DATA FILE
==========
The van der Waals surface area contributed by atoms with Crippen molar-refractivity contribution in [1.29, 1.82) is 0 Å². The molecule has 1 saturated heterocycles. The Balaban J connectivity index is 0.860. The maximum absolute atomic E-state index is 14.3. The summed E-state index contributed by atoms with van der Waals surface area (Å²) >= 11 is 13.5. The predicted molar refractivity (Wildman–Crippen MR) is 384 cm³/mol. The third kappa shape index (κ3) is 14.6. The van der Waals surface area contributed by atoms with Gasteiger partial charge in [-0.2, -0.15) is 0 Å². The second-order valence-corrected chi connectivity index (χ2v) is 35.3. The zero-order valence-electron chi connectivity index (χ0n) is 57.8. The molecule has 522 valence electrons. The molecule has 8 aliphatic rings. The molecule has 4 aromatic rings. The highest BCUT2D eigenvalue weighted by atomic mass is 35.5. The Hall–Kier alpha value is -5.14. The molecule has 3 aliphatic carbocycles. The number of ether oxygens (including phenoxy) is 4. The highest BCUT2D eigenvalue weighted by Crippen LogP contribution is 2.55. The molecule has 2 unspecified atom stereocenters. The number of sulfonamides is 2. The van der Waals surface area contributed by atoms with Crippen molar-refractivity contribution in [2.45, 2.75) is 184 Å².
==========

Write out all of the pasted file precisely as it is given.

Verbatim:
The van der Waals surface area contributed by atoms with Crippen molar-refractivity contribution in [1.29, 1.82) is 0 Å². The molecule has 1 saturated heterocycles. The Balaban J connectivity index is 0.860. The maximum absolute atomic E-state index is 14.3. The summed E-state index contributed by atoms with van der Waals surface area (Å²) >= 11 is 13.5. The predicted molar refractivity (Wildman–Crippen MR) is 384 cm³/mol. The third kappa shape index (κ3) is 14.6. The van der Waals surface area contributed by atoms with Gasteiger partial charge in [-0.2, -0.15) is 0 Å². The second-order valence-corrected chi connectivity index (χ2v) is 35.3. The zero-order valence-electron chi connectivity index (χ0n) is 57.8. The molecule has 522 valence electrons. The molecule has 8 aliphatic rings. The molecule has 4 aromatic rings. The highest BCUT2D eigenvalue weighted by atomic mass is 35.5. The Hall–Kier alpha value is -5.14. The molecule has 3 aliphatic carbocycles. The number of ether oxygens (including phenoxy) is 4. The highest BCUT2D eigenvalue weighted by Crippen LogP contribution is 2.55. The molecule has 2 unspecified atom stereocenters. The number of sulfonamides is 2. The van der Waals surface area contributed by atoms with Crippen molar-refractivity contribution in [2.45, 2.75) is 184 Å².